Volume: 4 | Issue: 4

Collaboration, Openness are Critical to Success of Zero-Incident HSE Culture

Topics

As the oil and gas industry’s performance in health, safety, and environment (HSE) metrics has leveled off in recent years, companies are developing new practices to help spark an upward trend. Some of these practices may help the industry improve safety cultures, potentially resulting in the complete elimination of HSE incidents in oil and gas operations, two experts said.

In a webinar held by the SPE’s Health, Safety, Security, Environment, and Social Responsibility (HSSE-SR) study group as part of its “Getting to Zero—The Road to Stavanger” series, John Karish and Jack Hinton spoke about the steps being taken by the industry in establishing a zero-incident HSE culture. Karish is the corporate director of HSE at Ensco and Hinton isthe vice president of HSE at Baker Hughes.

The webinar was the first in a series of events leading to the 2016 SPE International Conference on HSSE-SR in Stavanger in April.

In his presentation, titled “SPE Journey to Zero,” Karish talked about the history of SPE’s commitment to zero workplace incidents, starting from its initial forum series held in 2010 and a workshop in 2011. He said these events provided a framework for ongoing discussion and action on the issue and raised challenging questions.

One topic discussed in the workshop was the idea of a “culture of perfection.” Karish said the industry must define what such a culture entails and how it can be achieved. In addition, he said open self-reporting is critical to developing a zero-incident culture even if, ostensibly, the reporting of incidents runs against an organization’s best interests. Organizations that encourage open reporting typically receive a positive response from their employees.

“It starts from senior management saying, yes, it is OK. We do have a target of no [incidents], but things happen and we need to openly report it, learn from it, and move forward,” Karish said.

Also discussed in the workshop was the need for a common language concerning HSE protocol within the industry. Karish said the industry has not reached a consensus on the definition of a zero-incident culture. Some companies believe it means having no recordable incidents of any kind. Others believe it means no first aid calls. Yet others believe it means having no on-site injuries. He said SPE events provide a platform for open dialogue.

“That’s why we conducted the forum and the workshop, because we wanted to have more open and honest sharing of that kind of information,” he said.

Hinton discussed Baker Hughes’ initiative to fulfill a zero-incident goal in his presentation, “Making Zero Incidents a Reality—The Perfect HSE Day.”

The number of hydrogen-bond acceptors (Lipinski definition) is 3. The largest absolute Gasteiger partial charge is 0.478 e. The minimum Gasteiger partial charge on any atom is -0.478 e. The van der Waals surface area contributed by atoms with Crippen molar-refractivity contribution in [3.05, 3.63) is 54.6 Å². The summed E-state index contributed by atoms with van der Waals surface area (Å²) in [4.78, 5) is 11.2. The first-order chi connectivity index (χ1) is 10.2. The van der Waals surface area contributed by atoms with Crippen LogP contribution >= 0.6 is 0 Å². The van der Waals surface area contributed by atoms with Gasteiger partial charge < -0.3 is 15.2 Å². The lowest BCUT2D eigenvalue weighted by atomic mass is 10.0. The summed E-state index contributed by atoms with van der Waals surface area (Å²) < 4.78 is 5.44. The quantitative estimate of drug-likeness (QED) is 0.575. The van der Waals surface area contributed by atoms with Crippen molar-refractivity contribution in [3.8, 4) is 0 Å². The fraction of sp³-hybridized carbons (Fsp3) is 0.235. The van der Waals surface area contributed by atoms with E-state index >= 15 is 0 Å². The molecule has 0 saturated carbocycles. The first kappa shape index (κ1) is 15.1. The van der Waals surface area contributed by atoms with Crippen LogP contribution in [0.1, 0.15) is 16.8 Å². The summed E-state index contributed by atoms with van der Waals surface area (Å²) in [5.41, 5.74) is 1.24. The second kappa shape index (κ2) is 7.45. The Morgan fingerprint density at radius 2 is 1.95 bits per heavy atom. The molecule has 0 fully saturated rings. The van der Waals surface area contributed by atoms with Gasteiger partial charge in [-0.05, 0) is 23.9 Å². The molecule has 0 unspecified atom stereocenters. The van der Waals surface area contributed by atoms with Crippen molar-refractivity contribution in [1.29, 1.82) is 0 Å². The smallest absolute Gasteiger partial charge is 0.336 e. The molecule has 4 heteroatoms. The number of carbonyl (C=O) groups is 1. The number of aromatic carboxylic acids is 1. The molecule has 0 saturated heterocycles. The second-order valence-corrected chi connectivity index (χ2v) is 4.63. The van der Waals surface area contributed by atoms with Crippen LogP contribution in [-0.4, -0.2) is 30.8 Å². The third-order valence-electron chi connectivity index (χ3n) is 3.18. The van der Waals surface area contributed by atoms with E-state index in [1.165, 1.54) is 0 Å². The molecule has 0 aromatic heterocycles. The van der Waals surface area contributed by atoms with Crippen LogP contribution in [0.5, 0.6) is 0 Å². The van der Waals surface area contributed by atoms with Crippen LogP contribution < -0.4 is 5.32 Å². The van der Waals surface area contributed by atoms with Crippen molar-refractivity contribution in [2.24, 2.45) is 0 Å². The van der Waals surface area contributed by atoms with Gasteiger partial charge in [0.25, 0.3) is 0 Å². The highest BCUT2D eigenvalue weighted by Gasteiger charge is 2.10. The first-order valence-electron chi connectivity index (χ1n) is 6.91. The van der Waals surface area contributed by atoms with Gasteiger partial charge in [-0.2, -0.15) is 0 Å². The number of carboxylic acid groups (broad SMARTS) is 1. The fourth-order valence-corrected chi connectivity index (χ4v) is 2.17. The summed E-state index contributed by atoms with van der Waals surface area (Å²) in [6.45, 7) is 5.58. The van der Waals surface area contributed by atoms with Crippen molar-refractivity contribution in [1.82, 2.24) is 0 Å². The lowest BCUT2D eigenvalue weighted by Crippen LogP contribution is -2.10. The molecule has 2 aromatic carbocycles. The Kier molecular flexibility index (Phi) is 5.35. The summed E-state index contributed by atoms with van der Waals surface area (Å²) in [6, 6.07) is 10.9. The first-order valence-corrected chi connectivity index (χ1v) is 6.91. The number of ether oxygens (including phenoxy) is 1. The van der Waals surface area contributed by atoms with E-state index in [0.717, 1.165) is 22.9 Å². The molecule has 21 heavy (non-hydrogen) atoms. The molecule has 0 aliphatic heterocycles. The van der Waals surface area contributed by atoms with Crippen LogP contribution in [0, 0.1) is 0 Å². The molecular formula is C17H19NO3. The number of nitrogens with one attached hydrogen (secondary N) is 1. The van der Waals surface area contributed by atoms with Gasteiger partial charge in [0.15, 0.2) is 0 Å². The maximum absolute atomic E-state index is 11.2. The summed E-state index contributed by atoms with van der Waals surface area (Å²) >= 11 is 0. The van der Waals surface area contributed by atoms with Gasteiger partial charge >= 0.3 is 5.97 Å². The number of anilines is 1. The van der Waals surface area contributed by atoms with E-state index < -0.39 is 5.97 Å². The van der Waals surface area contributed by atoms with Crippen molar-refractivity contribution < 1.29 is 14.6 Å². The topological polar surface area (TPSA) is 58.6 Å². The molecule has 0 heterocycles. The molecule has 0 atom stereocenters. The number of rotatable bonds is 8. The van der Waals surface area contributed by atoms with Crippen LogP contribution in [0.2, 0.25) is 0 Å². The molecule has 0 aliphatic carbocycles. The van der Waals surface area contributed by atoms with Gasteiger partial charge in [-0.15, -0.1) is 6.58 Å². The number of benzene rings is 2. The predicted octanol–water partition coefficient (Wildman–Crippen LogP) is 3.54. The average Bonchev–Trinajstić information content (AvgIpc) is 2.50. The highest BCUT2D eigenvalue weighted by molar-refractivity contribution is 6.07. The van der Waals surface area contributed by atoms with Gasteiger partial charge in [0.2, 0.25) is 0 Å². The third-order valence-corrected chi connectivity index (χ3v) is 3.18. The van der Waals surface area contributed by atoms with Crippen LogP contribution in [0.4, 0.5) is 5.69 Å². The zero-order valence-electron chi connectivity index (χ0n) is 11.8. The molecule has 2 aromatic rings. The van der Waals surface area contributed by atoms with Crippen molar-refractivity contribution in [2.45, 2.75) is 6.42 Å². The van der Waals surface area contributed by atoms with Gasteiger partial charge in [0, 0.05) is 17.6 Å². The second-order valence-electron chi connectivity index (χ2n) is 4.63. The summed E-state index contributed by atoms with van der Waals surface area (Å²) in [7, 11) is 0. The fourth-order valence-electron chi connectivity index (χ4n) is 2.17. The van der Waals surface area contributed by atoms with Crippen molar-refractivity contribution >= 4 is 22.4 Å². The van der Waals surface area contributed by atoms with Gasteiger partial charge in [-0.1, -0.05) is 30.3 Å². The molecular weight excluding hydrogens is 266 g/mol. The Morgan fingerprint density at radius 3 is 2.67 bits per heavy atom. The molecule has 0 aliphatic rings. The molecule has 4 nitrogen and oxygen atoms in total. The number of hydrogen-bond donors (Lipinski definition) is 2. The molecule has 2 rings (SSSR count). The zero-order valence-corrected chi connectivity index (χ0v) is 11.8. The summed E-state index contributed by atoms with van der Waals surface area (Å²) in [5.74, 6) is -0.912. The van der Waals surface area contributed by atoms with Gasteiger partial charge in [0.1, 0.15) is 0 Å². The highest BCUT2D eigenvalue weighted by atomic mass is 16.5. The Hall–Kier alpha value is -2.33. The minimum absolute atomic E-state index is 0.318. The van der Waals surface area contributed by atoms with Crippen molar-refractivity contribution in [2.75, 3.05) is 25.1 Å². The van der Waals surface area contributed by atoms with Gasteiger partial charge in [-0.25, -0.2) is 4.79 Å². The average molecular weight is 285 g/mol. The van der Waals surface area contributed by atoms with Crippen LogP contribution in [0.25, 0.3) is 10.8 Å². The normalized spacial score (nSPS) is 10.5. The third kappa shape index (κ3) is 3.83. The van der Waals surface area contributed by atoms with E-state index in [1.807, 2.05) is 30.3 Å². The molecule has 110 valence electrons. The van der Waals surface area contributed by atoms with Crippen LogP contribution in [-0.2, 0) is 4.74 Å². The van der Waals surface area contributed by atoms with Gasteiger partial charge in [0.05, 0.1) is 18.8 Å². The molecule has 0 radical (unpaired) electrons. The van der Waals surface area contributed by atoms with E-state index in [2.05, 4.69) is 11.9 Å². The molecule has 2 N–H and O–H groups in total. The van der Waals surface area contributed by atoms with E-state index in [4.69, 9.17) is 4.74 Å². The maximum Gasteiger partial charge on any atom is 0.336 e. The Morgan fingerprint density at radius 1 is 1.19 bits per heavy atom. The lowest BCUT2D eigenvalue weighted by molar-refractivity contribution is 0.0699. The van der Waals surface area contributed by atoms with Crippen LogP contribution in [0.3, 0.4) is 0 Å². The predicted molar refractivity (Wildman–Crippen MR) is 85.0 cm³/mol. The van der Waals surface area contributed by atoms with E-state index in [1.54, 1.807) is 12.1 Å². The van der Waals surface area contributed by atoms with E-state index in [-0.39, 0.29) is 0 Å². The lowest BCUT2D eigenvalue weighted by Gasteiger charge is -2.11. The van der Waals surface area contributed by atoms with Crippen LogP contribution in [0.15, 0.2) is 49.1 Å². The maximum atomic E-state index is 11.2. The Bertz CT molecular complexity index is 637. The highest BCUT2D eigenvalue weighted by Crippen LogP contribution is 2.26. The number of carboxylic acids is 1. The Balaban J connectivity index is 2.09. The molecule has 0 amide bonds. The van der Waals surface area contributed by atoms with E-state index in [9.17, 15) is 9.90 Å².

The origin of the Perfect HSE Day, which is defined as a day with no recordable injuries, no motor vehicle accidents, and no environmental spills in its operations, dates back to 2009 when the company was in the midst of a major reorganization. Hinton said the management wanted to develop an HSE strategy that was business-focused and promoted an interdependent culture, best organizational practices, and the fundamentals of HSE philosophy based on safety, practicality, and simplicity.

The company chose a strategy based on the DuPont Bradley Curve (Fig. 1), a safety consulting tool designed to illustrate the correlation between a company’s safety culture and the injury rates in its operations. The curve is divided into segments indicating the level of supervision that employers have over their employees in developing a safety culture. The more interdependent a company’s culture is, the fewer injuries it will have.

Fig. 1—Baker Hughes incorporated elements of the Bradley Curve, a safety consulting tool, into
its health, safety, and environment strategy. The curve was created by DuPont to illustrate the
direct correlation between an organization’s safety culture and its injury rate

Graphic adapted by Stephen Whitfield

Hinton said the company’s goal of reaching the interdependent stage of the curve required a change in thinking from upper management.

The Bradley Curve model shows that companies with low injury rates typically establish “zero” as an expectation, as opposed to a vision or a target. Hinton said that not only did Baker Hughes have to set “zero” as an expectation, but it also had to take concrete action to support that expectation.

This shift spawned the Perfect HSE Day, which is now a daily companywide goal. He said that although the management played a significant role in developing the strategy, the employees were equally crucial in the process. 

“It was interesting where this [idea] came,” Hinton said. “It really came from the bottom. Once you start migrating from the dependent to the independent to the interdependent, you naturally shift your expectations. The people are asking for more as opposed to waiting for the leadership to tell them what more is.”

Baker Hughes had to overcome initial internal skepticism about the plan’s feasibility. Hinton said several questions arose as to how the company could enforce or monitor recordable incidents on a large scale, but the management was undeterred by the queries.

“You have to decide that you’re ready to do it regardless of the obstacles,” he said. “That’s what we did. Yes, we had definition questions. Could we have had a higher metric? Absolutely. Could we have had a lower metric? Absolutely. But we drew a line in the sand and said that’s what it was going to be.”

The webinar is available here.